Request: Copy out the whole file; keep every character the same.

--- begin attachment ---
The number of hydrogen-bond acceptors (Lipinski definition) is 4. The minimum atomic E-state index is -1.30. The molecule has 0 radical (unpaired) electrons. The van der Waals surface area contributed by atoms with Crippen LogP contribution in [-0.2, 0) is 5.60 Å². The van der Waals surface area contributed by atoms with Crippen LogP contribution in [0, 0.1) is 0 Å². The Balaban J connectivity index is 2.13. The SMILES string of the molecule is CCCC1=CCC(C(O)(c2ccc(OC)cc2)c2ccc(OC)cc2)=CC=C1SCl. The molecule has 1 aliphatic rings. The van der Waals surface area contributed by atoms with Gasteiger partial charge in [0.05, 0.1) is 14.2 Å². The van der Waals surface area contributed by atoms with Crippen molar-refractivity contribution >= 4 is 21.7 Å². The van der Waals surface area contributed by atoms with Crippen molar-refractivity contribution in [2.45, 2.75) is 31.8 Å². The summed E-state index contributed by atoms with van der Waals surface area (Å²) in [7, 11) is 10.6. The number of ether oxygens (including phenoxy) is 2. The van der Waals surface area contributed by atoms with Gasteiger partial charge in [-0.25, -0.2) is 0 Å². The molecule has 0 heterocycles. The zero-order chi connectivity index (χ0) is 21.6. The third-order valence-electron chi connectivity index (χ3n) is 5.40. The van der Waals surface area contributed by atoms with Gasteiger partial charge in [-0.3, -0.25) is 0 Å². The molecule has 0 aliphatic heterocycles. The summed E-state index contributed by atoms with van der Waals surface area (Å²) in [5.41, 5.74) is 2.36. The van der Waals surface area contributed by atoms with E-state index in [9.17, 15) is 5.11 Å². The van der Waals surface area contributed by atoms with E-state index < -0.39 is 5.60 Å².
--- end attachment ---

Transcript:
The number of hydrogen-bond acceptors (Lipinski definition) is 4. The minimum atomic E-state index is -1.30. The molecule has 0 radical (unpaired) electrons. The van der Waals surface area contributed by atoms with Crippen LogP contribution in [-0.2, 0) is 5.60 Å². The van der Waals surface area contributed by atoms with Crippen LogP contribution in [0, 0.1) is 0 Å². The Balaban J connectivity index is 2.13. The SMILES string of the molecule is CCCC1=CCC(C(O)(c2ccc(OC)cc2)c2ccc(OC)cc2)=CC=C1SCl. The molecule has 1 aliphatic rings. The van der Waals surface area contributed by atoms with Gasteiger partial charge in [0.05, 0.1) is 14.2 Å². The van der Waals surface area contributed by atoms with Crippen molar-refractivity contribution >= 4 is 21.7 Å². The van der Waals surface area contributed by atoms with Crippen molar-refractivity contribution in [2.45, 2.75) is 31.8 Å². The summed E-state index contributed by atoms with van der Waals surface area (Å²) in [7, 11) is 10.6. The number of ether oxygens (including phenoxy) is 2. The van der Waals surface area contributed by atoms with Gasteiger partial charge in [-0.25, -0.2) is 0 Å². The molecule has 0 heterocycles. The zero-order chi connectivity index (χ0) is 21.6. The third-order valence-electron chi connectivity index (χ3n) is 5.40. The van der Waals surface area contributed by atoms with Gasteiger partial charge in [-0.3, -0.25) is 0 Å². The molecule has 0 aliphatic heterocycles. The summed E-state index contributed by atoms with van der Waals surface area (Å²) in [5.41, 5.74) is 2.36. The van der Waals surface area contributed by atoms with E-state index in [9.17, 15) is 5.11 Å². The van der Waals surface area contributed by atoms with E-state index < -0.39 is 5.60 Å².